Fans often ask me if I go to writers’ retreats. I never have and I’ve never really wanted to, because I live in one.
The mid-century house I bought over 30 years ago in a heavily-treed subdivision is extra quiet because it’s dead center, even though there are some major roads nearby. That means you can’t hear any road noise whatsoever whether you’re inside the house or sitting out on the patio or the deck. There’s also very little traffic through the subdivision itself, sometimes none at all.
What you can hear is bird song of all kinds: chickadees, robins, finches mourning doves–and of course we see our share of hummingbirds because they like our Rose of Sharon trees. Oh, and I also hear people biking by, neighbors with strollers chatting on their phones, minor stuff like that that forms a pleasant soundscape.
Yes, there are lawnmowers in the Spring, leaf blowers in the Fall and snow blowers in the Winter. But as someone who grew up in New York, that seems close to silence. For a few years when I lived in Queens, I was directly under a flight path to LaGuardia Airport, and sandwiched between the roar of the Long Island Railroad and the craziness of Queens Boulevard.
My street is lined with maples that form a canopy when they leaf out, and a sculpture garden when the leaves fall. From my study window, whatever the season, I have a view of a tall, graceful Gingko tree. If you don’t know this tree, they have succulent green fan-shaped leaves that turn a Napoleonic yellow in the Fall and can drop all in one day like gentle snow. It has special resonance for me because there was Gingko near my elementary school in Manhattan.
I can see the tree down at the base of the driveway while I write at my PC and while I make corrections on printed-off manuscripts sitting in my reading chair. It’s just one of the majestic trees around the house and it symbolizes home for me. As does the enormous oak at the very back of our yard which a former neighbor told us was standing here in the 1920s when a 400-acre farm was subdivided into lots for houses. I like to do handwritten notes on a printed-off text outside looking at that tree for inspiration.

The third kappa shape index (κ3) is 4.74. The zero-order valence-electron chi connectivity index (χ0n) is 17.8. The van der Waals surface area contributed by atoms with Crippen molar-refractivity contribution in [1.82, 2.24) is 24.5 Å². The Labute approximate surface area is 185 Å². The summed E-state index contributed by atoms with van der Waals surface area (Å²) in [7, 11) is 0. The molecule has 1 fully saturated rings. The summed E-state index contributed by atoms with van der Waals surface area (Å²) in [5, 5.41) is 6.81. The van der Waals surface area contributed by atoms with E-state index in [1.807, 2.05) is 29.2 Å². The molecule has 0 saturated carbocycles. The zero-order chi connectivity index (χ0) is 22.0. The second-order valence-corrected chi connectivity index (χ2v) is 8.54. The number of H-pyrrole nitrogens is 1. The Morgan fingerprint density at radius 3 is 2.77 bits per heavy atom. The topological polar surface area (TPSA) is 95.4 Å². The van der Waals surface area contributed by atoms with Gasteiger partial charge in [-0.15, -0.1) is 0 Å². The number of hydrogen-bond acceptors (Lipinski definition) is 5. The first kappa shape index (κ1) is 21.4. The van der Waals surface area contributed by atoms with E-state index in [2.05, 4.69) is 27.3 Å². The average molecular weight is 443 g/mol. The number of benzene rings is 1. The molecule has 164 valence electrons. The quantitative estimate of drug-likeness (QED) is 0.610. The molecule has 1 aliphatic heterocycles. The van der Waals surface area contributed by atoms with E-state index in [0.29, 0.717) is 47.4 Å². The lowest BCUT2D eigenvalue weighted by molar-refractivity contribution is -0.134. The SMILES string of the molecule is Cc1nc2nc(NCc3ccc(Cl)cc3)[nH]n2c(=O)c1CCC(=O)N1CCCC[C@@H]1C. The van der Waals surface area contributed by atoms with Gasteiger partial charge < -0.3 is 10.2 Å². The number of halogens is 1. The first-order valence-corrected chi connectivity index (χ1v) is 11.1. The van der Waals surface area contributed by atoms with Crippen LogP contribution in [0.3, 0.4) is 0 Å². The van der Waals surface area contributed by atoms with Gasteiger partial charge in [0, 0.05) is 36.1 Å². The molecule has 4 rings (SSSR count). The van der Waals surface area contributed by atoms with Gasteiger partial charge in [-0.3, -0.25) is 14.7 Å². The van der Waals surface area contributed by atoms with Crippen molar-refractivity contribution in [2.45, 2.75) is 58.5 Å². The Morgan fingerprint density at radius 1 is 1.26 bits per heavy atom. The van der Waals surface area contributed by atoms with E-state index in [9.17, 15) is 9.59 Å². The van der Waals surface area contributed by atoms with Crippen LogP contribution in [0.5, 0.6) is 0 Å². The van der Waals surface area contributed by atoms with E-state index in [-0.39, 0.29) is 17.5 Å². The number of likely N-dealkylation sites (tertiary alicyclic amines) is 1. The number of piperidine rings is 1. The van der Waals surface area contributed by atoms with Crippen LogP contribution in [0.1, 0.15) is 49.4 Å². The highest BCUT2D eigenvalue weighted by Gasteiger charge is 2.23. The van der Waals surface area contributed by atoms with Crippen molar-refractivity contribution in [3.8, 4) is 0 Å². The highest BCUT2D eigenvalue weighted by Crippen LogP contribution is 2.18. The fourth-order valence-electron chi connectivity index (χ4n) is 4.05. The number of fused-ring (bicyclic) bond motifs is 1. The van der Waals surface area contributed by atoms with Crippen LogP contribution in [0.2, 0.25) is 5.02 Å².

Growing up in New York, I had very little sense of the change of seasons, but here I can watch it change by the day–and sometimes change back, because as people in many states say, “If you don’t like the weather here, wait an hour.”
The trees remind me that Michigan is where I became an author, not New York.
I experienced a five-year drought after publishing my first short story in a national magazine and it was only after moving to Michigan that the drought ended and my work started being accepted again. I apparently needed a major change of scene to blossom.
In Michigan I was fully free to become the writer I turned into, someone multiply anthologized, publishing across genres, taking the lessons my college writing mentor gave me into the classroom at Michigan State University and then beyond. I now work with writers online at writewithoutborders.com, mentoring, offering individualized workshops, editing manuscripts of all kinds, and enjoying an even greater level of freedom than I had before.
I know that one of the appeals of a retreat is escape from where you are, but I don’t need that. And people also go to commune with other writers, but I had that intense experience for two and a half years in my MFA program and I’ve hung out with writers at numerous conferences across the country. I once interviewed Julian Barnes and asked who his writer friends were and he said, “They’re next door, in my library. They’re my oldest friends.”
The books in the shelves around me in my study–biography, history, fiction– inspire me as much as the quiet of home. This is where I’ve taken root.
Lev Raphael is the author of 27 books in a dozen genres ranging from memoir to mystery. His most recent book is Department of Death, which Publishers Weekly called “immensely enjoyable” in a starred review.